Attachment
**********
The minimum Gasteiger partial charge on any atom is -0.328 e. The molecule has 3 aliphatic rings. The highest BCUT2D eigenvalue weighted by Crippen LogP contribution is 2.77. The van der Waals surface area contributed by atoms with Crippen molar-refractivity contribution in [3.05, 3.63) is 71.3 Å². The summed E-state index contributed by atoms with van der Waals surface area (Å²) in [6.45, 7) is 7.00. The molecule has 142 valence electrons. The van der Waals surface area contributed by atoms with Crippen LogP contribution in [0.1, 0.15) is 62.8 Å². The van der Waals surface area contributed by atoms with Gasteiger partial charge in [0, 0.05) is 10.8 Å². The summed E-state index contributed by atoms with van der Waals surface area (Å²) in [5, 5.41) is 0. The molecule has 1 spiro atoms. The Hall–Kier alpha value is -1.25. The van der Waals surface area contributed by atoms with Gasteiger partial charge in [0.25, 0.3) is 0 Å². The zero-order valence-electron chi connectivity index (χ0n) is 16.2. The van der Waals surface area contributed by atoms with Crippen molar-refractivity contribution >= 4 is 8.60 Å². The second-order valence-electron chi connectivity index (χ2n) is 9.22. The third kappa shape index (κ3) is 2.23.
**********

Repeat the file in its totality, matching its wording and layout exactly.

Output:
The minimum Gasteiger partial charge on any atom is -0.328 e. The molecule has 3 aliphatic rings. The highest BCUT2D eigenvalue weighted by Crippen LogP contribution is 2.77. The van der Waals surface area contributed by atoms with Crippen molar-refractivity contribution in [3.05, 3.63) is 71.3 Å². The summed E-state index contributed by atoms with van der Waals surface area (Å²) in [6.45, 7) is 7.00. The molecule has 142 valence electrons. The van der Waals surface area contributed by atoms with Crippen LogP contribution in [0.1, 0.15) is 62.8 Å². The van der Waals surface area contributed by atoms with Gasteiger partial charge in [0, 0.05) is 10.8 Å². The summed E-state index contributed by atoms with van der Waals surface area (Å²) in [5, 5.41) is 0. The molecule has 1 spiro atoms. The Hall–Kier alpha value is -1.25. The van der Waals surface area contributed by atoms with Gasteiger partial charge in [0.25, 0.3) is 0 Å². The zero-order valence-electron chi connectivity index (χ0n) is 16.2. The van der Waals surface area contributed by atoms with Crippen molar-refractivity contribution >= 4 is 8.60 Å². The second-order valence-electron chi connectivity index (χ2n) is 9.22. The third kappa shape index (κ3) is 2.23.